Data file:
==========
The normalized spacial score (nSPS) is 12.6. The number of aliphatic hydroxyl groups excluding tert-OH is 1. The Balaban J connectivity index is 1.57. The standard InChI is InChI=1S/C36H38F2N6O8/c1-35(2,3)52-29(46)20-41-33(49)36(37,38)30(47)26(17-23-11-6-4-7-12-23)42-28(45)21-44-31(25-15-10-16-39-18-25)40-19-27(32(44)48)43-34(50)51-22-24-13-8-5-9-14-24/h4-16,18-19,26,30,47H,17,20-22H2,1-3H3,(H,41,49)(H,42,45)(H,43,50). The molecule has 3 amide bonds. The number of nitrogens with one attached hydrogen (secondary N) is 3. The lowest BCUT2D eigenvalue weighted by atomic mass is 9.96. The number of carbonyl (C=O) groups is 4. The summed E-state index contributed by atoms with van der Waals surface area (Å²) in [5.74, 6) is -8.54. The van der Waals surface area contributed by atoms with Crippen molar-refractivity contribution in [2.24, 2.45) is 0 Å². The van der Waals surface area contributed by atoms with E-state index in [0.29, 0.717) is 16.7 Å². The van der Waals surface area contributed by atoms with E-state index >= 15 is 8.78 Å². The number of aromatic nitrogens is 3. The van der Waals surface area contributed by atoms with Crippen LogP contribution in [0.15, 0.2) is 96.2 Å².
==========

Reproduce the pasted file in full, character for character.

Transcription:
The normalized spacial score (nSPS) is 12.6. The number of aliphatic hydroxyl groups excluding tert-OH is 1. The Balaban J connectivity index is 1.57. The standard InChI is InChI=1S/C36H38F2N6O8/c1-35(2,3)52-29(46)20-41-33(49)36(37,38)30(47)26(17-23-11-6-4-7-12-23)42-28(45)21-44-31(25-15-10-16-39-18-25)40-19-27(32(44)48)43-34(50)51-22-24-13-8-5-9-14-24/h4-16,18-19,26,30,47H,17,20-22H2,1-3H3,(H,41,49)(H,42,45)(H,43,50). The molecule has 3 amide bonds. The number of nitrogens with one attached hydrogen (secondary N) is 3. The lowest BCUT2D eigenvalue weighted by atomic mass is 9.96. The number of carbonyl (C=O) groups is 4. The summed E-state index contributed by atoms with van der Waals surface area (Å²) in [5.74, 6) is -8.54. The van der Waals surface area contributed by atoms with Crippen molar-refractivity contribution in [2.24, 2.45) is 0 Å². The van der Waals surface area contributed by atoms with E-state index in [0.29, 0.717) is 16.7 Å². The van der Waals surface area contributed by atoms with E-state index >= 15 is 8.78 Å². The number of aromatic nitrogens is 3. The van der Waals surface area contributed by atoms with Crippen LogP contribution in [0.15, 0.2) is 96.2 Å².